5. Donald B. Keim & Robert F. Stambaugh, . "Predicting Returns in the Stock and Bond Markets," Rodney L. White Center for Financial Research Working Papers 15-85, Wharton School Rodney L. White Center for Financial Research.
  6. David M. Cutler & James M. Poterba & Lawrence H. Summers, 1990. "Speculative Dynamics," NBER Working Papers 3242, National Bureau of Economic Research, Inc.
  7. Hansen, Lars Peter & Hodrick, Robert J, 1980. "Forward Exchange Rates as Optimal Predictors of Future Spot Rates: An Econometric Analysis," Journal of Political Economy, University of Chicago Press, vol. 88(5), pages 829-53, October.
  8. Granger, C. W. J. & Newbold, P., 1974. "Spurious regressions in econometrics," Journal of Econometrics, Elsevier, vol. 2(2), pages 111-120, July.
  9. Cecchetti, Stephen G & Lam, Pok-sang & Mark, Nelson C, 1990. "Mean Reversion in Equilibrium Asset Prices," American Economic Review, American Economic Association, vol. 80(3), pages 398-418, June.
  10. Evans, G B A & Savin, N E, 1984. "Testing for Unit Roots: 2," Econometrica, Econometric Society, vol. 52(5), pages 1241-69, September.
  11. Newey, Whitney & West, Kenneth, 2014. "A simple, positive semi-definite, heteroscedasticity and autocorrelation consistent covariance matrix," Applied Econometrics, Publishing House "SINERGIA PRESS", vol. 33(1), pages 125-132.
  12. Robert J. Shiller, 1980. "Do Stock Prices Move Too Much to be Justified by Subsequent Changes in Dividends?," NBER Working Papers 0456, National Bureau of Economic Research, Inc.
  13. White, Halbert, 1980. "A Heteroskedasticity-Consistent Covariance Matrix Estimator and a Direct Test for Heteroskedasticity," Econometrica, Econometric Society, vol. 48(4), pages 817-38, May.
  14. James M. Poterba & Lawrence H. Summers, 1987. "Mean Reversion in Stock Prices: Evidence and Implications," NBER Working Papers 2343, National Bureau of Economic Research, Inc.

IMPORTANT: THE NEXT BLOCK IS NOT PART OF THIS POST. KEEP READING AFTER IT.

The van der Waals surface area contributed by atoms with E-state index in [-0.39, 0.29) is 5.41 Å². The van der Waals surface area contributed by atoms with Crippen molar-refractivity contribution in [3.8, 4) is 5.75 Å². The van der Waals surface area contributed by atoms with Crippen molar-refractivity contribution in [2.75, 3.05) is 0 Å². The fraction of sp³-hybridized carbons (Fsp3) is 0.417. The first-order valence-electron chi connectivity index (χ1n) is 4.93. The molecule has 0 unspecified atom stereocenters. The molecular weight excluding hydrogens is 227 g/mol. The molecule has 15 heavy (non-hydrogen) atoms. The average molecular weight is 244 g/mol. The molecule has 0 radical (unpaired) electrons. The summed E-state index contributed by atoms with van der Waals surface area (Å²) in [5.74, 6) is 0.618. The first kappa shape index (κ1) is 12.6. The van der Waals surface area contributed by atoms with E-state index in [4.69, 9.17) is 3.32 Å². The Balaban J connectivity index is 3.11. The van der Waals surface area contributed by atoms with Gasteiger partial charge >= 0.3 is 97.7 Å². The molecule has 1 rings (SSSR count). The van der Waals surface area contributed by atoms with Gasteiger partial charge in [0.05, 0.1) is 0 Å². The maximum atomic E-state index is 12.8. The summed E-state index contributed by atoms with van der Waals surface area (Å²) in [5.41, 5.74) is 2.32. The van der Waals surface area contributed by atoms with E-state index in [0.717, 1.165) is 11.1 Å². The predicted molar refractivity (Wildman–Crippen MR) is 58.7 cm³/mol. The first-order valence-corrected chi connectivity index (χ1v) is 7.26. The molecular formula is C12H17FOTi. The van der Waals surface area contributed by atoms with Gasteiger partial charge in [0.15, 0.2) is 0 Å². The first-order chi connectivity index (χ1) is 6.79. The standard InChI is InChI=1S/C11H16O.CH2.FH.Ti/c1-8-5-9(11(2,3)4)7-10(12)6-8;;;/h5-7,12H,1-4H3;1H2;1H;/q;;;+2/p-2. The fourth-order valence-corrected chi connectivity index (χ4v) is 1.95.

Full references (including those not matched with items on IDEAS)

Citations

Citations are extracted by the CitEc Project, subscribe to its RSS feed for this item.
as in new window

Cited by:
  1. Campbell, J.Y. & Ammer, J., 1991. "What Moves The Stock And Bond Markets? A Variance Decomposition For Long- Term Asset Returns," Papers 127, Princeton, Department of Economics - Financial Research Center.

Lists

This item is not listed on Wikipedia, on a reading list or among the top items on IDEAS.

Statistics

Access and download statistics

Corrections

When requesting a correction, please mention this item's handle: RePEc:nbr:nberwo:3297. See general information about how to correct material in RePEc.

For technical questions regarding this item, or to correct its authors, title, abstract, bibliographic or download information, contact: ().

If you have authored this item and are not yet registered with RePEc, we encourage you to do it here. This allows to link your profile to this item. It also allows you to accept potential citations to this item that we are uncertain about.

If references are entirely missing, you can add them using this form.

If the full references list an item that is present in RePEc, but the system did not link to it, you can help with this form.

If you know of missing items citing this one, you can help us creating those links by adding the relevant references in the same way as above, for each refering item. If you are a registered author of this item, you may also want to check the "citations" tab in your profile, as there may be some citations waiting for confirmation.

Please note that corrections may take a couple of weeks to filter through the various RePEc services.